The overwhelming majority of British Columbians who filled out the province's online daylight saving time (DST) survey want B.C. to stop with the time changes and move to permanent daylight saving time.
Those are the results of the province's survey, released Tuesday, which show 93 per cent support for the move among the survey's 223,273 respondents.
"The people of British Columbia have spoken and their collective voice has come through loudly and clearly," said B.C. Premier John Horgan.
"This engagement has done exactly as we hoped it would in providing clarity about a preferred direction. The insights generated will be relied upon as we make a final decision about how to move forward."
The premier's office says the support for the change is consistent throughout the province, with more than 90 per cent of survey-takers in each region in favour of permanent DST.
More than half – 54 per cent – of residents said it was "important" or "very important" for B.C. to be aligned with neighbouring jurisdictions in its time observance practices.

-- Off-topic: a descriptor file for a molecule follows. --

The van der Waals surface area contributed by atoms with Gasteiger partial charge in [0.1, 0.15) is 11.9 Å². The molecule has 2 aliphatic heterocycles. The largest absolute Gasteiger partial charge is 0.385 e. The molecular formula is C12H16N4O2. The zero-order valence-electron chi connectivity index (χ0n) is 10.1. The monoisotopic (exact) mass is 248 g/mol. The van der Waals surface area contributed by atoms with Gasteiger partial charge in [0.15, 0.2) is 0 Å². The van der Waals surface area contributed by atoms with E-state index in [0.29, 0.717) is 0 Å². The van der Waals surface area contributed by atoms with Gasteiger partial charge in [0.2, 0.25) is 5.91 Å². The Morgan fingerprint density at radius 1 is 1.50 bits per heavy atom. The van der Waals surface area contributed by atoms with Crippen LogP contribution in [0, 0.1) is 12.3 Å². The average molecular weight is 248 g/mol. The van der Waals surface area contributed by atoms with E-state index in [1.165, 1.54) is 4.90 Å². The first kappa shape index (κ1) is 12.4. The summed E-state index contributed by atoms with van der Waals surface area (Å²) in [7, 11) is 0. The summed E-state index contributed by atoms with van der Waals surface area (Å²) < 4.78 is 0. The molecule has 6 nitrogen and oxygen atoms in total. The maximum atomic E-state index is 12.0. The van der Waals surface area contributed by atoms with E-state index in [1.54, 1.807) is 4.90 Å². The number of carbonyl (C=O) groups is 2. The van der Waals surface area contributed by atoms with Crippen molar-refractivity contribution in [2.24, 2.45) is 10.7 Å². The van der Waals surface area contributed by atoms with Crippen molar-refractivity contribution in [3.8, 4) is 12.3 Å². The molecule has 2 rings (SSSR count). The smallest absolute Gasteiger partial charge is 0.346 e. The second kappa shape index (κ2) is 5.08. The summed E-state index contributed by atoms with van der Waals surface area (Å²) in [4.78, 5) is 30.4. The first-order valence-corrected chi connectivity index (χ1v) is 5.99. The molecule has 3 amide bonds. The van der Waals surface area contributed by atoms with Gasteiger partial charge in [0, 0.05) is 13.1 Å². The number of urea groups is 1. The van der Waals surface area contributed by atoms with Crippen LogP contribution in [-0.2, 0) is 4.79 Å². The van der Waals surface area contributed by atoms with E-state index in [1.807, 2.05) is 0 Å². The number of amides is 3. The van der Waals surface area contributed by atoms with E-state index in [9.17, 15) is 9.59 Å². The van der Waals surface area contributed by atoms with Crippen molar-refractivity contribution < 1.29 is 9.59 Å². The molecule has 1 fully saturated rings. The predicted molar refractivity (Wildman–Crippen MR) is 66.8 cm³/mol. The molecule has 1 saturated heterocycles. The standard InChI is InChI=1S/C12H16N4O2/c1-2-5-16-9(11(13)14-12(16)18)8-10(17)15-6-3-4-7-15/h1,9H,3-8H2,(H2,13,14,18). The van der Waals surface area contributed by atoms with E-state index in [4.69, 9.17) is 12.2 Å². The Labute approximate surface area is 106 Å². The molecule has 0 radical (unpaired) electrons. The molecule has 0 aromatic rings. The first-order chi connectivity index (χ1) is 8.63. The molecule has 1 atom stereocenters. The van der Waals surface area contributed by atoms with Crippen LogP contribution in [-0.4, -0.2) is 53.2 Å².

The province says the results will be considered alongside similar proposals in the western United States.
"Lawmakers in Washington, Oregon and California are in various stages of creating or enacting legislation that, pending federal approval, would see those states adopt year-round observance of daylight saving time," the premier's office said.
The online survey was conducted with the aim of getting a wide sample of feedback. The consultation period was from June 24 to July 19.
In addition to the completed online surveys, the government received 279 email submissions from private citizens and 15 written submissions from organizations and experts.
The survey says 75 per cent of respondents identified health and wellness concerns as their reason for wanting to scrap the time change, but the same health reasons were cited by the minority who favoured falling back and springing forward.
Fifty-three per cent of those who supported year-round daylight time mentioned the benefit of additional daylight during the evening commute in winter, while 39 per cent said other safety concerns were behind their support.
The government acknowledges that there are some limitations with the online survey, primarily that respondents were required to be users of the internet. As a result, the government allowed non-users to phone ServiceBC or mail in their opinions using a downloaded feedback form.
The voluntary nature of the survey also means there could a self-selection bias that sees those who hold strong views being more likely to respond, the government says, adding that the anonymous nature of the poll means it is impossible to assess how that might have affected the results.